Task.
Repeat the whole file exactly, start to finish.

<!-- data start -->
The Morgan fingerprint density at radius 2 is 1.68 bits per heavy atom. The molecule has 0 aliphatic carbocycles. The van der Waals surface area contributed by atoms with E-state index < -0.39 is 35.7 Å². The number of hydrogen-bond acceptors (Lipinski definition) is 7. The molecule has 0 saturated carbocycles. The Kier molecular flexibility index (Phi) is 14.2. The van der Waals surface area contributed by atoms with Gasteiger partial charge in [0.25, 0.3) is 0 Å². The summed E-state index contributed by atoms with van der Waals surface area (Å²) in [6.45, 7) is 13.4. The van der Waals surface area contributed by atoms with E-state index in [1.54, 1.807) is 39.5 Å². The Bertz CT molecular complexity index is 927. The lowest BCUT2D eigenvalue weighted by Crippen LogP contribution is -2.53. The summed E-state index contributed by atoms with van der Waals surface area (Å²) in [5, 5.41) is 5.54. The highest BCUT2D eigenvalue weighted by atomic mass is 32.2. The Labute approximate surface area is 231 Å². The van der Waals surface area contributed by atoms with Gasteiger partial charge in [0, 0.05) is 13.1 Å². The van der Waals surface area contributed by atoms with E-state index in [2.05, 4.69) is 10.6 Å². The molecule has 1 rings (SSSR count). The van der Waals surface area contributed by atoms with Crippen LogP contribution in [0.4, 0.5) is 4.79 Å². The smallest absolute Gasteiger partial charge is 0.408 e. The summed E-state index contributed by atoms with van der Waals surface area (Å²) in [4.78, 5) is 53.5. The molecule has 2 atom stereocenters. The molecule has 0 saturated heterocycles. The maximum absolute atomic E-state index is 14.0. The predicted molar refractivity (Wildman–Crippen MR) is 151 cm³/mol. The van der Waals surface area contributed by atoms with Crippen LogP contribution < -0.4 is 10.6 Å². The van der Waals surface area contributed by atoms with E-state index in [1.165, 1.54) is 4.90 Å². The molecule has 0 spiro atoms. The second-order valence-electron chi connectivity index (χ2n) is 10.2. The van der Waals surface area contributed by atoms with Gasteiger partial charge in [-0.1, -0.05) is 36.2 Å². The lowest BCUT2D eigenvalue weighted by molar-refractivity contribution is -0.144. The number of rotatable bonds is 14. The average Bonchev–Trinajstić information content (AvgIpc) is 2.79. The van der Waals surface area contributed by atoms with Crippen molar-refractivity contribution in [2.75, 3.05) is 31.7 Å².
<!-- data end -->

The Morgan fingerprint density at radius 2 is 1.68 bits per heavy atom. The molecule has 0 aliphatic carbocycles. The van der Waals surface area contributed by atoms with E-state index < -0.39 is 35.7 Å². The number of hydrogen-bond acceptors (Lipinski definition) is 7. The molecule has 0 saturated carbocycles. The Kier molecular flexibility index (Phi) is 14.2. The van der Waals surface area contributed by atoms with Gasteiger partial charge in [0.25, 0.3) is 0 Å². The summed E-state index contributed by atoms with van der Waals surface area (Å²) in [6.45, 7) is 13.4. The van der Waals surface area contributed by atoms with E-state index in [1.54, 1.807) is 39.5 Å². The Bertz CT molecular complexity index is 927. The lowest BCUT2D eigenvalue weighted by Crippen LogP contribution is -2.53. The summed E-state index contributed by atoms with van der Waals surface area (Å²) in [5, 5.41) is 5.54. The highest BCUT2D eigenvalue weighted by atomic mass is 32.2. The Labute approximate surface area is 231 Å². The van der Waals surface area contributed by atoms with Gasteiger partial charge in [0, 0.05) is 13.1 Å². The van der Waals surface area contributed by atoms with E-state index in [2.05, 4.69) is 10.6 Å². The molecule has 1 rings (SSSR count). The van der Waals surface area contributed by atoms with Crippen LogP contribution in [0.4, 0.5) is 4.79 Å². The smallest absolute Gasteiger partial charge is 0.408 e. The summed E-state index contributed by atoms with van der Waals surface area (Å²) in [4.78, 5) is 53.5. The molecule has 2 atom stereocenters. The molecule has 0 saturated heterocycles. The maximum absolute atomic E-state index is 14.0. The predicted molar refractivity (Wildman–Crippen MR) is 151 cm³/mol. The van der Waals surface area contributed by atoms with Crippen LogP contribution < -0.4 is 10.6 Å². The van der Waals surface area contributed by atoms with E-state index in [1.165, 1.54) is 4.90 Å². The molecule has 0 spiro atoms. The second-order valence-electron chi connectivity index (χ2n) is 10.2. The van der Waals surface area contributed by atoms with Gasteiger partial charge in [-0.1, -0.05) is 36.2 Å². The lowest BCUT2D eigenvalue weighted by molar-refractivity contribution is -0.144. The number of rotatable bonds is 14. The average Bonchev–Trinajstić information content (AvgIpc) is 2.79. The van der Waals surface area contributed by atoms with Crippen molar-refractivity contribution in [2.75, 3.05) is 31.7 Å².